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There is too much traffic for Alex to walk to school, so we drive: a call to action based on a 42-year trend
  1. Christopher William Oliver1,
  2. Paul Kelly1,
  3. Graham Baker1,
  4. Dave du Feu2,
  5. Adrian Davis3
  1. 1 Physical Activity for Health Research Centre, Institute for Sport, Physical Education and Health Sciences, University of Edinburgh, Edinburgh, UK
  2. 2 SPOKES, the Lothian Cycle Campaign, Edinburgh, UK
  3. 3 Transport Research Institute, Edinburgh Napier University, Edinburgh, UK
  1. Correspondence to Professor Christopher William Oliver, Physical Activity for Health Research Centre, Institute for Sport, Physical Education and Health Sciences, University of Edinburgh, Edinburgh EH8 9YL, UK; c.w.oliver{at}ed.ac.uk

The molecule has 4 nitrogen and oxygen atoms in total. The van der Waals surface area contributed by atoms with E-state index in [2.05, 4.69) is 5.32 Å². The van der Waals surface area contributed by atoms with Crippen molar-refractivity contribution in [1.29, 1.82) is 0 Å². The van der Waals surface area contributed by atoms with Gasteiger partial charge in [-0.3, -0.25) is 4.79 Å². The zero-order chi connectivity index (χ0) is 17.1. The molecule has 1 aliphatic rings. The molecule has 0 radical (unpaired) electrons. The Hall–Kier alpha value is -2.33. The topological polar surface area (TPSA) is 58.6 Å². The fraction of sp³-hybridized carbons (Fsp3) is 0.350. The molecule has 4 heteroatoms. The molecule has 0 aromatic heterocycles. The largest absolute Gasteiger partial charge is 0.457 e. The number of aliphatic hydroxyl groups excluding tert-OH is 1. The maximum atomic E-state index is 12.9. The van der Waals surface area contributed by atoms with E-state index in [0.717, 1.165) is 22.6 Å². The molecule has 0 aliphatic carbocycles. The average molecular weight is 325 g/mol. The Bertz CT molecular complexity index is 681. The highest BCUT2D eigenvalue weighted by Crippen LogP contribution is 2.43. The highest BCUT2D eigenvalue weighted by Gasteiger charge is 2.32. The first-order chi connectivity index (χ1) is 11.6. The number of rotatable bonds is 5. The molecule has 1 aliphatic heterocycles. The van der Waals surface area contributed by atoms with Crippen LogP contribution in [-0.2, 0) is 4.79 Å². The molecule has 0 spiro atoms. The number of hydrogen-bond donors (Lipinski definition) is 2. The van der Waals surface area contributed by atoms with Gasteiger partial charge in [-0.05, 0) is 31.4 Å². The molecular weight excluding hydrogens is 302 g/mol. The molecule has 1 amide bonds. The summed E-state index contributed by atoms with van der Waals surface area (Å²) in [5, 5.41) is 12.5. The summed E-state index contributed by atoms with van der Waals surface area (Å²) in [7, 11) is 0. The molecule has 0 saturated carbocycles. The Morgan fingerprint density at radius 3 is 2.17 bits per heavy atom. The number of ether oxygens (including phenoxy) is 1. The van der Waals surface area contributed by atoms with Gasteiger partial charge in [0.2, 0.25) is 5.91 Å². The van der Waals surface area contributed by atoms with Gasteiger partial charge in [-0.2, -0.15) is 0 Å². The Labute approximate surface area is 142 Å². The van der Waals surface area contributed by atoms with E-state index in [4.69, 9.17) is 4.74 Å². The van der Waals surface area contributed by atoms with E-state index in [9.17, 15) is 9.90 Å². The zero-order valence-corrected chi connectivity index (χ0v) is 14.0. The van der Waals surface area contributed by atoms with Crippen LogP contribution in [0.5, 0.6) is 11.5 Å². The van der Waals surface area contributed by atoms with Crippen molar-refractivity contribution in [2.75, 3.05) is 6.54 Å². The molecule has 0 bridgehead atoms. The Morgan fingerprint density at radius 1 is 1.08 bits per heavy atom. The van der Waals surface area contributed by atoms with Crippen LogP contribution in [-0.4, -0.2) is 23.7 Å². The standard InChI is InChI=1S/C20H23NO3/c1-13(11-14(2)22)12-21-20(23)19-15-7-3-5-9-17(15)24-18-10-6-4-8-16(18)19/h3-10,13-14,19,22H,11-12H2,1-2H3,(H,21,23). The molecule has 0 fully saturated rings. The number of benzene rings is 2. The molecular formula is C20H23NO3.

Statistics from Altmetric.com

In 1971, a study of children’s travel to and from school focused on five English primary schools.1 The schools’ locations ranged from inner-urban London to a village primary school (ages 4–11). In 1990, the Policy Studies Institute published a follow-up study with the same schools and added linked secondary schools (ages 11–16).2 The results were alarming. Independent active travel was declining steeply—on average, a child in 1990 had to be 2.5 years older than in 1971 to be allowed permissions such as to cross local roads and to travel the school journey without an adult.1 2 A further study in 2013 reported further significant shrinkage.3 We are concerned about the effects this will have for Alex and all young people (figure 1).

Figure 1

The school journey.

What is the cause?

The drivers of children being kept on a leash are multifaceted, but implicated above all is the dominance of the ‘windscreen perspective’—politicians and highway engineers have a driver’s perspective. Travel by car, and provision for that, becomes the default choice. Public …

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